1. Point the radio telescope, dish or phased array, and use the rotation of the earth to bring the desired object through the fixed beam, recording the data (amplitude, frequency, phase, ...) versus time, and map that portion of the sky using the recorded variable(s) and time. This method is less stressful on the pointing mechanism (if any).
    The earth rotates at about 15 degrees/hour relative to the sun, or about 0.25 degrees per minute. (Slightly less if observing stellar objects (sidereal rate). The approximate beam width for ATA at 11MHz is wavelength/diameter or 0.025/700 meters or 3.6^-5 radians or 0.002 degrees. With the earth rotating at 0.004 degrees/sec, a point source would be in the beam width about 2 seconds. This may be great for mapping strong sources, but not great for other sources.

  2. Actively point the dish or phased array at the desired object for an extended time counteracting the rotation of the earth. This method permits longer observation (or integration) time for weak sources. This method is identical to optical telescopes. The telescope must move at a precisely controlled rate. If the telescope mount is not "polar" the image rotates and this rotation must be corrected for.

Lets put in some numbers for a phased array about the size and frequency of the Allen Telescope Array - lets assume a maximum diameter of 700 meters, a radius of 350 meters. 350 meters times sin(0.25 degrees) = 1.53 meters per minute or 0.0255 meters/second or about 2.55 centimeters/second. This is about one 11 MHz wavelength per second (the top ATA frequency).

To allow a wide pointing angle (approaching 90 degrees), we should allow for delay times of plus/minus 350 meters. This is about 14,000 wavelengths a 11 MHz. To reduce noise and errors caused by delay units, probably we should allow at least 10 delay increments per wave length. The delay counters should be plus/minus almost 320,000 counts. A count of 2^20 can represent over 1,000,000 counts.

In a previous paragraph we showed that there is about 1 wavelength shift per second at 11MHz. To allow 1/10 wave length error, the delay unit must be updated about 10 times per second max. This starts to stress conventional updates from a normal computer - so additional help must be applied to obtain adequate synchronization of delay data updates. This can be achieved by allowing the computer to update buffers and controls on say a ten second basis, then the clock system can send a sync pulse to update all delay controls simultaneously. The computer obviously needs access to a good (sidereal) clock.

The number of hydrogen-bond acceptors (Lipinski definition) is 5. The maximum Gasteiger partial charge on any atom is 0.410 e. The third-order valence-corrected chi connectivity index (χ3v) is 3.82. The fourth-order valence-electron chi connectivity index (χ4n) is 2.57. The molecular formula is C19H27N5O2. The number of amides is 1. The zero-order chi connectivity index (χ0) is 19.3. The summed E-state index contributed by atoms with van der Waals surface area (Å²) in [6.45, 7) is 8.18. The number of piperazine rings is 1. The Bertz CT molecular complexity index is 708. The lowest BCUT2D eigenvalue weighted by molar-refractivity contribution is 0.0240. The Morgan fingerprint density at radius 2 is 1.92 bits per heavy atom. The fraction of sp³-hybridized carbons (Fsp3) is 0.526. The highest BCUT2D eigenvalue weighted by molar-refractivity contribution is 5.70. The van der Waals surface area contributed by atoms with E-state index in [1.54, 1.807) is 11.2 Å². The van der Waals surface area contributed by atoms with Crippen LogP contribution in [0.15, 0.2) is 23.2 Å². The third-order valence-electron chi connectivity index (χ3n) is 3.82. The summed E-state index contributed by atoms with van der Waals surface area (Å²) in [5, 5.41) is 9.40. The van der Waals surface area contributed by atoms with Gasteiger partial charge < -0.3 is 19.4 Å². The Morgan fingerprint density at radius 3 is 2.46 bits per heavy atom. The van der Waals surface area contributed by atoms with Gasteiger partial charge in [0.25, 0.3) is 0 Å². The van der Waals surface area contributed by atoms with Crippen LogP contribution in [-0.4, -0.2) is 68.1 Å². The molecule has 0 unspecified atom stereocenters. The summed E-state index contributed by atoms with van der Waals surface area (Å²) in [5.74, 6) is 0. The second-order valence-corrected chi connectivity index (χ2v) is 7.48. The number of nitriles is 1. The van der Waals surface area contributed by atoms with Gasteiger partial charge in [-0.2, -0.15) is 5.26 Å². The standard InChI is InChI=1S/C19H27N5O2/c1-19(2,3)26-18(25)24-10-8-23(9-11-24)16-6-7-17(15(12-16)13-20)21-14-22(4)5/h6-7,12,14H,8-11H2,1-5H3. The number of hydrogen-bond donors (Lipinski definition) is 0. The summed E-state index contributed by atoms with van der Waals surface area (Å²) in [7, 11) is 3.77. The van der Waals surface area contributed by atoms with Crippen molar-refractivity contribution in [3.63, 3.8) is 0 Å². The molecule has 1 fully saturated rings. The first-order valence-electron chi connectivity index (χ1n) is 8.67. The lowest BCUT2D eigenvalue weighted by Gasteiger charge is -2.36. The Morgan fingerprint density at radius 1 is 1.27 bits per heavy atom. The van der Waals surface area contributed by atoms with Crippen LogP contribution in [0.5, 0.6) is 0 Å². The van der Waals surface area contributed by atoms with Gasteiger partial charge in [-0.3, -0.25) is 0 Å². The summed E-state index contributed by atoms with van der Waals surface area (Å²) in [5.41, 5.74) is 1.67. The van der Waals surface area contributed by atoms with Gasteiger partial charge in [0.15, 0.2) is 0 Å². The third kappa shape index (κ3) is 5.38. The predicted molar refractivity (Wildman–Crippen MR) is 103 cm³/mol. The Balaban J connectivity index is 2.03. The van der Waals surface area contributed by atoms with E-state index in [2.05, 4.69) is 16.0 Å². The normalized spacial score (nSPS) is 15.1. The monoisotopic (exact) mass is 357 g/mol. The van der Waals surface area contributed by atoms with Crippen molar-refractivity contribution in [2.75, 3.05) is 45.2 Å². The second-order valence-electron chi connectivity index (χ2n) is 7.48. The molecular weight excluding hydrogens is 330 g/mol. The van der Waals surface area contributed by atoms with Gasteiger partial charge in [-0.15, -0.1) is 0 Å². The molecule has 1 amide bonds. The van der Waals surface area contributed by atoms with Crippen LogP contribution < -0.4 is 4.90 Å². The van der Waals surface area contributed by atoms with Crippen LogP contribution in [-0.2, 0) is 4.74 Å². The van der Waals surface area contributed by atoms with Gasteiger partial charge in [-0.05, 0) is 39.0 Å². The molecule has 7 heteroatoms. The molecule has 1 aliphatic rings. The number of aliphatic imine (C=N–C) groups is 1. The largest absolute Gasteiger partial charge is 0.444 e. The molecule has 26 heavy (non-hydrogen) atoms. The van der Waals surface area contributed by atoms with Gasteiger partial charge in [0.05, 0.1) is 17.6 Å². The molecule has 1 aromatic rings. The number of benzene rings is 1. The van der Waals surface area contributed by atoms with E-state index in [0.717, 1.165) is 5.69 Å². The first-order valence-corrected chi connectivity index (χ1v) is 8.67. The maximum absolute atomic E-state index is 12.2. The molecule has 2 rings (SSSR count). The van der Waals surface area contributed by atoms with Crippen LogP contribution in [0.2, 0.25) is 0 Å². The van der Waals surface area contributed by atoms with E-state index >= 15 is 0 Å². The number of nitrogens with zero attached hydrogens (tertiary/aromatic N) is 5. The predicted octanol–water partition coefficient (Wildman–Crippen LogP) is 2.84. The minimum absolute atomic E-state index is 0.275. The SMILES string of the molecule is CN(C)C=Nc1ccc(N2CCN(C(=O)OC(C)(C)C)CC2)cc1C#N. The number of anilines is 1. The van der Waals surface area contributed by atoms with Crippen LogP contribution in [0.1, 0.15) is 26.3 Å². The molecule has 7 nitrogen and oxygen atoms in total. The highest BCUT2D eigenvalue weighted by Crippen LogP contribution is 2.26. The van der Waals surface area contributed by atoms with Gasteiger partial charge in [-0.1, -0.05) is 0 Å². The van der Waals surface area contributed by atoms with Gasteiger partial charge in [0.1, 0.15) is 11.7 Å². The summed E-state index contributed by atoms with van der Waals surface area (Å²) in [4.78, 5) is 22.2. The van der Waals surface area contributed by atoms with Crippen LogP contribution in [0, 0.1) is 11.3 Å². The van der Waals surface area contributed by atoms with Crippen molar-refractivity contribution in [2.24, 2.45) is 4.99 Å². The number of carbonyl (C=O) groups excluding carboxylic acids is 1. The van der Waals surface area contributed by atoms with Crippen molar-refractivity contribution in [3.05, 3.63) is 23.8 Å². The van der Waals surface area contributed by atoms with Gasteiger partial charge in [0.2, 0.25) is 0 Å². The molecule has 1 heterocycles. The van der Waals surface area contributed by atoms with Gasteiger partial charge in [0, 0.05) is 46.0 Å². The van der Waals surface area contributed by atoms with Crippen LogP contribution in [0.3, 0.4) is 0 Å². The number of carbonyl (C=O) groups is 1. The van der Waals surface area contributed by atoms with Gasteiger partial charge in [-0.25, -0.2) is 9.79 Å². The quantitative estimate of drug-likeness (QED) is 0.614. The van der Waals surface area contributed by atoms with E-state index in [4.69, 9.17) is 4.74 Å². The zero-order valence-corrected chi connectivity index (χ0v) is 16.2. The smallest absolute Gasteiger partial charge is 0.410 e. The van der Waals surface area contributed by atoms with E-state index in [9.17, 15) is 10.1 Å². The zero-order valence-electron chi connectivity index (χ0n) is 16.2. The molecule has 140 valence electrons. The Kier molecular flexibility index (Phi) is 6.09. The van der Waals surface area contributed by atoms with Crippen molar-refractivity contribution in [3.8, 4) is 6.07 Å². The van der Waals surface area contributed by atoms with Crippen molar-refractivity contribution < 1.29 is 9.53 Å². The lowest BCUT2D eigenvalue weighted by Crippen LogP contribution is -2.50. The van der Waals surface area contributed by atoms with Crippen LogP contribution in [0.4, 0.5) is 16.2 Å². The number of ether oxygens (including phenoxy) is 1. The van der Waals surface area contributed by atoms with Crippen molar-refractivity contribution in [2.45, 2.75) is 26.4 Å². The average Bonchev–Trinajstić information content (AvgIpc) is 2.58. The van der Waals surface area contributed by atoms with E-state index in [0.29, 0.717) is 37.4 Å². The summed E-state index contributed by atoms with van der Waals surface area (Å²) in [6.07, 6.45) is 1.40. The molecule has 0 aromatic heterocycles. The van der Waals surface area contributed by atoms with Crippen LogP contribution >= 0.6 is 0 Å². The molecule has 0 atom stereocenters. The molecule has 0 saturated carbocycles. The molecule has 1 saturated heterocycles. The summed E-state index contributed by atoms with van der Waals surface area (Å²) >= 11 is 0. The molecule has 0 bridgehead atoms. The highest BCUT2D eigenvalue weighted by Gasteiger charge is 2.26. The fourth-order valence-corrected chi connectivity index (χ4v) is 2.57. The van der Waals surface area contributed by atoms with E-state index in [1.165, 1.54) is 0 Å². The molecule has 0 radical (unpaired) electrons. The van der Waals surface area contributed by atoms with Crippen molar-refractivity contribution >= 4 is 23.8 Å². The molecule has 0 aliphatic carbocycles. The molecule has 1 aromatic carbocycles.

Collection of stuff
some time stuff
- a sidereal second is shorter than a solar second
- epoch - due to earth's polar precession
Collection of words
some declination stuff - latitude
  • celestial equator is a great circle on the imaginary celestial sphere, in the same plane as the Earth's equator. In other words, it is a projection of the terrestrial equator out into space. As result of the Earth's axial tilt, the celestial equator is inclined by ~23.5 with respect to the ecliptic plane.
  • astronomical latitude, This is the angle between a plumb line and the equatorial plane. Although [Schrieber 1943] implies that Geodetic latitude is Astronomical latitude, there may be up to a minute of arc difference between the two [Bowditch 1958].
  • Geodetic latitude. This is the angle between the normal to the surface of the ellipsoid and the equatorial plane. This variety is also called Geographic latitude and is used on maps. However it is a right pain to calculate with, but came into use because it is closer to the astronomical latitude which people can measure with a sextant. I will denote it by small case t.
  • Geocentric latitude. The angle between a line joining the point on the surface of the earth and the center of the earth, and the equatorial plane. I will denote it be t and use it in most of the subsequent calculations.
  • Geographical latitude, which is used in mapping, is based on the supposition that the earth is an elliptic spheroid of known compression, and is the angle which the normal to this spheroid makes with the equator. It differs from the astronomical latitude only in being corrected for local deviation of the plumb-line.
    http://www.1911encyclopedia.org/Latitude
Variability of Terrestrial Latitudes http://www.1911encyclopedia.org/Latitude
Collection of words
some ascension stuff
  • right ascension (small greek alpha?a) -also RA-, or hour angle (H) -also HA-
  • IBOB is "Internet BreakOut Board" capable of using XAUI protocol - has a Power PC to be programmed
  • CICADA - Configurable Instrument Collaboration for Agile Data Acquisition (CICADA) nrao
  • CASPER - nrao green bank
  • ADC - in line with IBOB - modes = interleave and not interleave
  • BEE2

Pointing the array